Updated: Aug 22
Published by DiceTree, this is an updated version of a classic horse racing game designed by Reiner Knizia. Previous editions have been published by Gibsons, Alea and other companies. In its previous iterations, the game has had other titles, most notably Royal Turf, but this is essentially the same game.
In Winner’s Circle, there are cards which give a number (movement distance) for each of the symbols that appear on a customised six-sided die. A card is laid out for each of the seven horses in the race. Players then take turns to place their betting tokens. In the standard game, these tokens have 1 or 2 on them (representing the size of the bet) and in one of several variants supplied in the box, there are tokens marked 0, with bets are placed face down – allowing players to bluff over which horses they are backing. Once each player has placed three bets, the race begins. Each player in turn rolls the die and then chooses which horse to apply the result to. The horse is moved the distance indicated, unless that square is occupied, in which case it ends its movement on the nearest unoccupied space behind the space it would have moved to. The cards are flipped to show that horse has moved (even if its movement has been completely blocked) and that horse is not moved again until all the horses have had their cards activated. When all the horses have been moved in this way, all the cards are turned over again and the process continues until three horses have crossed the finish line.
What makes this race game fun is the betting and bluffing, and the tactical way in which players choose which horse to apply their die roll to. Players can, in effect, nobble a horse by choosing to apply to it a move it cannot make (because all the spaces ahead of the horse are occupied) or the player might select to activate the card for a low-value move to deny other players the chance to choose to apply the symbols giving that horse a much longer move. The placing of bets is also important, especially when playing with the option of allowing bluffing. Payouts are made not just according to whether horses win, place or show (come first, second or third) but also according to the number and value of bets placed: so a unique bet on a horse coming third will pay out more than a heavily backed winner. The board and rules incorporate a simple grid that makes this abstraction of betting odds very easy to apply.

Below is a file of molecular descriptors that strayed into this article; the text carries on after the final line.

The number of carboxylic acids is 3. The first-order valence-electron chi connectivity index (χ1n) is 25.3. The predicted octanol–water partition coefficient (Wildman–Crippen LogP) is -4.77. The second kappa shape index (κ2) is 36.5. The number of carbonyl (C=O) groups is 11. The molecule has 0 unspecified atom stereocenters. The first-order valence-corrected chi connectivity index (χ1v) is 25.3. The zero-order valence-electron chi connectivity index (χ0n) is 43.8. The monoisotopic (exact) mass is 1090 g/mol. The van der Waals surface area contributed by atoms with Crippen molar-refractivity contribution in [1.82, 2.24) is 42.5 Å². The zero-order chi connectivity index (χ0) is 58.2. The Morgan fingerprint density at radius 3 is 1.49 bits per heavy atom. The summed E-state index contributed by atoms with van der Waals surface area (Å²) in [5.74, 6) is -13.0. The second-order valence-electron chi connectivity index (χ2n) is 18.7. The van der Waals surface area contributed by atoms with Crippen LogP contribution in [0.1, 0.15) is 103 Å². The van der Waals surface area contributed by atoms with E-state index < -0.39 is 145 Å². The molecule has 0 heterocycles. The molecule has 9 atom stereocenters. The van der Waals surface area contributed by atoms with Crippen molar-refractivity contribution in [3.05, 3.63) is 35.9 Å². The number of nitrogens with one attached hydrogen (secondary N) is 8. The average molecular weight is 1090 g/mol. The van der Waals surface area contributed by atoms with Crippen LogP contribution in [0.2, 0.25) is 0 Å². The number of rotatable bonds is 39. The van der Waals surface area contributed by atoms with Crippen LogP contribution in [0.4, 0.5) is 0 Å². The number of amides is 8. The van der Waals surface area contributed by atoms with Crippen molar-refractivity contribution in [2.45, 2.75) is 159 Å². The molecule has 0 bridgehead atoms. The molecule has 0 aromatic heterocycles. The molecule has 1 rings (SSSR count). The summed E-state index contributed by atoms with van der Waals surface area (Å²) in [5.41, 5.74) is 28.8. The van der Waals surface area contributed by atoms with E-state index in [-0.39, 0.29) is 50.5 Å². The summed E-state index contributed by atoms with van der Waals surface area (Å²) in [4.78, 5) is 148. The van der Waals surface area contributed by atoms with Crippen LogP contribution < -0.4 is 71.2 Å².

Of course, luck plays a big part in this game: in one race we ran, one horse managed to complete the circuit and win the race in just two die rolls. That was unusual. However, it is not unusual to find the three winning horses have crossed the finish line while there are still horses that have barely staggered up to the start (an odd feature of this game is that the horses start off in different spaces, so start the race nose to tail rather than lined up in a row).
This edition of Winner’s Circle incorporates alternative cards from the Royal Turf edition and it comes with the rules and chits for a number of variants. What stands out about DiceTree’s version of the game, however, is the stunning quality of the production. The horses all come painted and are very clearly identifiable, and the metal coins are the best you can find in any game. Indeed, I’ve visited several countries with coinage that compares unfavourably with the coins that are supplied with this game. The cardboard betting chits are comparatively bog standard, so they look inferior when compared to the high quality of the other components. The icing on the cake for this game would be for DiceTree to replace the little cardboard squares with chunky poker chips.
Winner’s Circle is a game with, if you’ll forgive the pun, a proven track record and it would be hard to top this edition of the game. If you are looking for a race game that works both as a family game and as a game for seasoned gamers, then this could well be the game for you.